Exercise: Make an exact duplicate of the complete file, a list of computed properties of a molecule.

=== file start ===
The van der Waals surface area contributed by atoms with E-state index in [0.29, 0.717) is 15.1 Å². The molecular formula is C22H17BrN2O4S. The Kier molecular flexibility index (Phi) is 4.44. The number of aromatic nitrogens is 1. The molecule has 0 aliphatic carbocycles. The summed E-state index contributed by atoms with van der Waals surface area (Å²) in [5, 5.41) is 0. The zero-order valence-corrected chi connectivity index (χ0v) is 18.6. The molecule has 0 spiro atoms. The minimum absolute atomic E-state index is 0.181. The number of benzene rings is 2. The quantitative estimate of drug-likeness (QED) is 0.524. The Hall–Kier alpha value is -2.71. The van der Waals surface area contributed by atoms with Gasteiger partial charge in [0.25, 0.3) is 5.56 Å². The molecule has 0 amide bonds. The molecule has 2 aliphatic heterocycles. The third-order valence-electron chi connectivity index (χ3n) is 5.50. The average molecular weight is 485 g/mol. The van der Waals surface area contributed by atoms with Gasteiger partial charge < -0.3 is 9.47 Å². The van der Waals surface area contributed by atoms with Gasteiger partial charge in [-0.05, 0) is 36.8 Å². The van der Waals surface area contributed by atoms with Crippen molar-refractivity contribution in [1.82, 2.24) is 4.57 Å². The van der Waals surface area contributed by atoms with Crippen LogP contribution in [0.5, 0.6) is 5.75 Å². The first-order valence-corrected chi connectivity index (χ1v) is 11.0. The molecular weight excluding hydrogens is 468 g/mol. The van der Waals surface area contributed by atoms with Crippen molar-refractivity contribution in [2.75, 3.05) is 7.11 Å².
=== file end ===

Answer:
The van der Waals surface area contributed by atoms with E-state index in [0.29, 0.717) is 15.1 Å². The molecular formula is C22H17BrN2O4S. The Kier molecular flexibility index (Phi) is 4.44. The number of aromatic nitrogens is 1. The molecule has 0 aliphatic carbocycles. The summed E-state index contributed by atoms with van der Waals surface area (Å²) in [5, 5.41) is 0. The zero-order valence-corrected chi connectivity index (χ0v) is 18.6. The molecule has 0 spiro atoms. The minimum absolute atomic E-state index is 0.181. The number of benzene rings is 2. The quantitative estimate of drug-likeness (QED) is 0.524. The Hall–Kier alpha value is -2.71. The van der Waals surface area contributed by atoms with Gasteiger partial charge in [0.25, 0.3) is 5.56 Å². The molecule has 0 amide bonds. The molecule has 2 aliphatic heterocycles. The third-order valence-electron chi connectivity index (χ3n) is 5.50. The average molecular weight is 485 g/mol. The van der Waals surface area contributed by atoms with Gasteiger partial charge < -0.3 is 9.47 Å². The van der Waals surface area contributed by atoms with Gasteiger partial charge in [-0.05, 0) is 36.8 Å². The van der Waals surface area contributed by atoms with Crippen molar-refractivity contribution in [1.82, 2.24) is 4.57 Å². The van der Waals surface area contributed by atoms with Crippen LogP contribution in [0.5, 0.6) is 5.75 Å². The first-order valence-corrected chi connectivity index (χ1v) is 11.0. The molecular weight excluding hydrogens is 468 g/mol. The van der Waals surface area contributed by atoms with Crippen molar-refractivity contribution in [2.75, 3.05) is 7.11 Å².